Nov. 28, 2012
'Twas on a holy Thursday, their innocent faces clean,
The children walking two and two in red and blue and green:
Grey-headed beadles walked before, with wands as white as snow,
Till into the high dome of Paul's they like Thames waters flow.
O what a multitude they seemed, these flowers of London town!
Seated in companies they sit, with radiance all their own.
The hum of multitudes was there, but multitudes of lambs,
Thousands of little boys and girls raising their innocent hands.
Now like a mighty wind they raise to heaven the voice of song,
Or like harmonious thunderings the seats of heaven among:
Beneath them sit the aged men, wise guardians of the poor.
Then cherish pity, lest you drive an angel from your door.
It's the birthday of theater critic Brooks Atkinson, born in Melrose, Massachusetts (1894). From the time he was young, he wanted to be a journalist; he even produced his own newspaper using movable type. He eventually became the drama critic for The New York Times, where he reviewed plays for more than four decades. After a night at the theater, he would return to the Times offices, light up his pipe, and write his whole review by hand on a yellow legal pad — as he finished each page, he would hand it off to be typed.
He said, "The humorous man recognizes that absolute purity, absolute justice, absolute logic and perfection are beyond human achievement and that men have been able to live happily for thousands of years in a state of genial frailty."
It's the birthday of writer and physicist Alan Lightman (books by this author), born in Memphis, Tennessee (1948). His first novel, Einstein's Dreams (1993), was a short book made up of 30 dreams that Lightman imagined Albert Einstein might have had during the months of 1905 when he was working on his theory of special relativity. Einstein's Dreams became an international best-seller.
His other novels include Good Benito (1995), The Diagnosis (2000), and most recently, Mr g (2012), in which the main character is God.
It's the birthday of poet William Blake (books by this author), born in London (1757). He started seeing visions when he was a young boy — God in the window, angels in trees. He apprenticed to an engraver, and spent his life as a little-known printmaker and poet.
In 1809, Blake opened an exhibition of his art on the first floor of his brother's hosiery shop. He called the show "Poetical and Historical Inventions." He left the show up for a year, but not many people attended, and not a single piece of art was sold. There was only one review of the show, by an art critic named Robert Hunt, who described Blake as an "unfortunate lunatic" in his review.
Blake died in poverty in 1827, at the age of 69. In the 30 years after publishing Songs of Innocence and of Experience, fewer than 20 copies had sold. Three years after his death, he was mentioned in a popular six-volume encyclopedia of British artists. The real breakthrough came when Alexander Gilchrist, a young admirer of Blake, set out to write his biography. Gilchrist died before it was finished, but his wife, Anne, took over the task. In 1863, Life of William Blake was published — it was subtitled Pictor Ignotus, or "unknown artist," because Blake was so obscure. Besides telling Blake's life story and claiming that he was not, in fact, insane, Gilchrist quoted many of Blake's poems, and included his illustrations. The Life of William Blake was hugely popular, and for the first time, Blake was considered a major English poet.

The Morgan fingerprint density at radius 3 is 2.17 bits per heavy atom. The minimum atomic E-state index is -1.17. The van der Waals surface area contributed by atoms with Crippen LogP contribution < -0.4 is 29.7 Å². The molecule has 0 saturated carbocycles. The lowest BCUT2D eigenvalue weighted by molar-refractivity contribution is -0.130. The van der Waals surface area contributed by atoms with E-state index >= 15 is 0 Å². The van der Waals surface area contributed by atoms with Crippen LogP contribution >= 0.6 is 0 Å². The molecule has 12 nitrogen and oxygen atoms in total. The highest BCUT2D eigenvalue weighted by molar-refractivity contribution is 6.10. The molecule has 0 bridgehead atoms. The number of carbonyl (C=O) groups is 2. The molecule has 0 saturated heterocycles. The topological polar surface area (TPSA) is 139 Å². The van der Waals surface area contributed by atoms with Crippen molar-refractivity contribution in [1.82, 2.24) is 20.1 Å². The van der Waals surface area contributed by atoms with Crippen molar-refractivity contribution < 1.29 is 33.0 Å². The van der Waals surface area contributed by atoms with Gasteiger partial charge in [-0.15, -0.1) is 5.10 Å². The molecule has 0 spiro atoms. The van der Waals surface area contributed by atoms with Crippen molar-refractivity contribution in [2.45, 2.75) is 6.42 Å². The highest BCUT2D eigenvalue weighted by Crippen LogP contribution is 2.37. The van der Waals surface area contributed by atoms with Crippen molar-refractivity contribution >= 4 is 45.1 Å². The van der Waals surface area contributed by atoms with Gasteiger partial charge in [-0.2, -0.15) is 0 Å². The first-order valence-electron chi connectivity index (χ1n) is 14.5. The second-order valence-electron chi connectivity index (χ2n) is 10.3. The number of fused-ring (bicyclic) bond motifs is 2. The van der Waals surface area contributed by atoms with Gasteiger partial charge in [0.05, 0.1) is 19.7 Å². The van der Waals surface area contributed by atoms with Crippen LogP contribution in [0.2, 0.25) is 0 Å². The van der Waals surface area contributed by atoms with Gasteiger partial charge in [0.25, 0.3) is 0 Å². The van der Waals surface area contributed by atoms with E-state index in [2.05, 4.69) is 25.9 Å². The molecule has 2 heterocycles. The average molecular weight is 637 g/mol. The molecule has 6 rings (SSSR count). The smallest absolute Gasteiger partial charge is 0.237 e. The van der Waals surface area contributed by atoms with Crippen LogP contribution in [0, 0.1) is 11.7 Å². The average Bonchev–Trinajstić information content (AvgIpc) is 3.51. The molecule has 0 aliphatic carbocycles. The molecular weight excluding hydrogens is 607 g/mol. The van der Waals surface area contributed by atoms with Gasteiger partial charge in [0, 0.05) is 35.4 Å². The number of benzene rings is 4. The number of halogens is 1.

William Blake said, "The imagination is not a state: it is the human existence itself."
It's the birthday of novelist Rita Mae Brown (books by this author), born in Hanover, Pennsylvania (1944). When she was in her late 20s, she wrote a novel called Rubyfruit Jungle (1973),the coming-of-age story of Molly Bolt, and her lesbian experiences in high school and beyond. Brown sent the book to agents to try and interest them, but that didn't work; one of them actually threw the manuscript at Brown, called her a pervert, and told her to get out of her office. So she sent it directly to every publisher she could think of, but no one was interested. Finally, she sent it to a tiny, newly formed feminist publisher, and they agreed to print a few thousand copies and pay Brown $1,000. Most big bookstores wouldn't even carry books by such a small publisher, so Rubyfruit Jungle was sold by mail or from the backs of cars. The publisher didn't put out a single ad, and the novel didn't get a single review. But the book became a word-of-mouth hit and sold 70,000 copies in four years, at which point it was picked up by a major publisher. Rubyfruit Jungle has now sold more than a million copies.
Brown has published almost 40 books since then, including Sudden Death (1984), Venus Envy (1994), and Alma Mater (2002).
She said: "If you can't raise consciousness, at least raise hell."
Be well, do good work, and keep in touch.®